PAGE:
In our view, one email written and signed by X’s estranged husband does not constitute adequate proof that X sought to have her consent to the broadcast withdrawn. We are therefore satisfied that she was a willing participant, and we decline to uphold the complaints that her privacy was breached.
 The UCKG argued that the hidden camera footage taken inside the church service breached the privacy of those shown. It said there were clear signs prohibiting filming without the UCKG’s permission. It considered that covert filming was unnecessary because information about the church’s tithing processes could have been obtained directly from church members, and, at the time of filming, an interview with the Bishop had not been sought or refused.
 TVNZ considered that only the Bishop and a Pastor who were shown preaching to an audience were identifiable in the hidden camera footage. However, it did not consider that the item disclosed any private facts about either individual (privacy principle 1), or that they had an interest in solitude or seclusion (privacy principle 3) in the circumstances, despite the signage, because it was standard practice for the church to film its services. Nor did it consider that the disclosure of the footage would be highly offensive to an objective reasonable person.
 The first question is whether the UCKG members were identifiable. We agree that only the Bishop and Pastor were identifiable because they were the focus of the hidden camera footage and were shown, without their faces pixellated, preaching to a crowd of people. The other church members were shown from behind and often from the waist down, and had their faces blurred. We do not consider that the church members shown would have been identifiable beyond family and close friends who already knew that they attended the service.
 As the footage was filmed using a hidden camera, we consider that privacy principle 3 is the most relevant to an assessment of whether the broadcast breached the privacy of the Bishop or Pastor. This states that it is inconsistent with an individual’s privacy to allow the public disclosure of material obtained by intentionally interfering, in the nature of prying, with that individual’s interest in solitude or seclusion, where the intrusion would be highly offensive to an objective reasonable person.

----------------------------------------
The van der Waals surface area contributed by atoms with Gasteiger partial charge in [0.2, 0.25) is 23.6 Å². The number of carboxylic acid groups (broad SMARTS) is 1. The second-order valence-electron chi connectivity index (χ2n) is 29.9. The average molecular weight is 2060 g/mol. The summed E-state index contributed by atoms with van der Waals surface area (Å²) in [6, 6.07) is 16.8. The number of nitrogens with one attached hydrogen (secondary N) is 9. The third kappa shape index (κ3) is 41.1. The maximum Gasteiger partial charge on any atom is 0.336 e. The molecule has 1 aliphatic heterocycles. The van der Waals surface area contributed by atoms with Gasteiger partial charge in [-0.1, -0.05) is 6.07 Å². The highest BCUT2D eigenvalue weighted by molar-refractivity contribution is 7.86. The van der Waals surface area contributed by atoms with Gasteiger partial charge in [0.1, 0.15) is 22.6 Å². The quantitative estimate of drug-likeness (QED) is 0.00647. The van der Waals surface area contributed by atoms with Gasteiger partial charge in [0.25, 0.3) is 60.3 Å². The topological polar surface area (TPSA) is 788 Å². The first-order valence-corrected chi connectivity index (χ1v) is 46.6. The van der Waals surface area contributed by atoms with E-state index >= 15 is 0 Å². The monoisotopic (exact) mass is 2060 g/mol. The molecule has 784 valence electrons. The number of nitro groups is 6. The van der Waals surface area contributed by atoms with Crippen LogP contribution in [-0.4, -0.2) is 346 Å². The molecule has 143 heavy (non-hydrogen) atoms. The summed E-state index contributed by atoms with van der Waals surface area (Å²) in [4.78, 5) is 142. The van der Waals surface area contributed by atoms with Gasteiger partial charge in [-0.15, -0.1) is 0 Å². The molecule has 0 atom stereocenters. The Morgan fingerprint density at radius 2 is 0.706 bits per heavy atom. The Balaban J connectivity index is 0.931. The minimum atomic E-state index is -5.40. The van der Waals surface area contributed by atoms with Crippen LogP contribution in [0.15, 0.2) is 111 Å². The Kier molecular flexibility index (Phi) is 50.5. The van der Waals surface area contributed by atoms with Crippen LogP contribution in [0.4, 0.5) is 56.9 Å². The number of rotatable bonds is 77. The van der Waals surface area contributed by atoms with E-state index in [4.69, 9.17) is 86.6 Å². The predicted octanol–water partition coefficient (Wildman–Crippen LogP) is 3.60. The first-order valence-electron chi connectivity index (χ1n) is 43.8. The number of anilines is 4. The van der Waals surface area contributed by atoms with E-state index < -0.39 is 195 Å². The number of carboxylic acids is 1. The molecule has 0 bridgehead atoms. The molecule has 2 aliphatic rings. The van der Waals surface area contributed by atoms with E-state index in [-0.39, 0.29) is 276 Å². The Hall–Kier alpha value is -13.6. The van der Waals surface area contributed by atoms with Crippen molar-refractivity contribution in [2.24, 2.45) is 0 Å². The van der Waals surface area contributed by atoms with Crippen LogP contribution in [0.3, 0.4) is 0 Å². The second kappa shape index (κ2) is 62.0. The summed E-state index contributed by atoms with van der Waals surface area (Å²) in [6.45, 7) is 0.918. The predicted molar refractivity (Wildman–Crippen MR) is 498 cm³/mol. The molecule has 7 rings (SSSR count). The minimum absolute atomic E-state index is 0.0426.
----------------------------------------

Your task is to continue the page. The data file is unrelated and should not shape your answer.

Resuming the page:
The first question is whether the Bishop and Pastor had an interest in solitude or seclusion while attending the church service. The Concise Oxford Dictionary defines solitude as “the state of being alone”. The Bishop and Pastor were accompanied by many churchgoers at the time they were filmed, and therefore had no expectation of being alone and no interest in solitude.
 Seclusion is a broader concept, defined as “a state of screening or shutting off from outside access or public view”, or a “zone of sensory or physical privacy” which extends to a situation where the complainant is accompanied (CanWest TVWorks Ltd v XY2). In our view, it is questionable whether the Bishop and Pastor had an interest in seclusion while attending, and leading, the church service. We understand that these services are publicly advertised and open to anyone who wants to attend; they are not restricted to church members or in any other way limited by exclusivity. The presence of signs that prohibited filming without permission is not determinative; the question is whether the area was sufficiently open to members of the public generally (as opposed to those with an intention to film), or, alternatively, whether it was shut off from outside access or public view.
 Even if the Bishop and Pastor had an interest in seclusion at the church service, and the cameraperson’s actions amounted to an intentional intrusion in the nature of prying that was highly offensive, we consider that there was sufficient public interest in the footage to justify its disclosure. Privacy principle 8 states that disclosing a matter in the “public interest”, defined as of legitimate concern or interest to the public, is a defence to a privacy complaint.
 In regard to public interest, TVNZ advised us that, “In the face of the alleged cases of financial hardship due to church tithes, it was decided the only practical way to establish the truth and get past the issue of ‘he says-she says’ was to go undercover into the church to gain an objective, unimpeded insight from the organisation.”
 We agree. The item dealt with allegations that the UCKG leadership were employing high-pressure techniques to convince members to give large amounts of money and other valuables to the church. We accept that hidden camera was the only practicable way to obtain information about the techniques, and that it was in the public interest to show this aspect of the UCKG’s practices which had caused concern for a former member and others. The footage was introduced by the reporter as follows: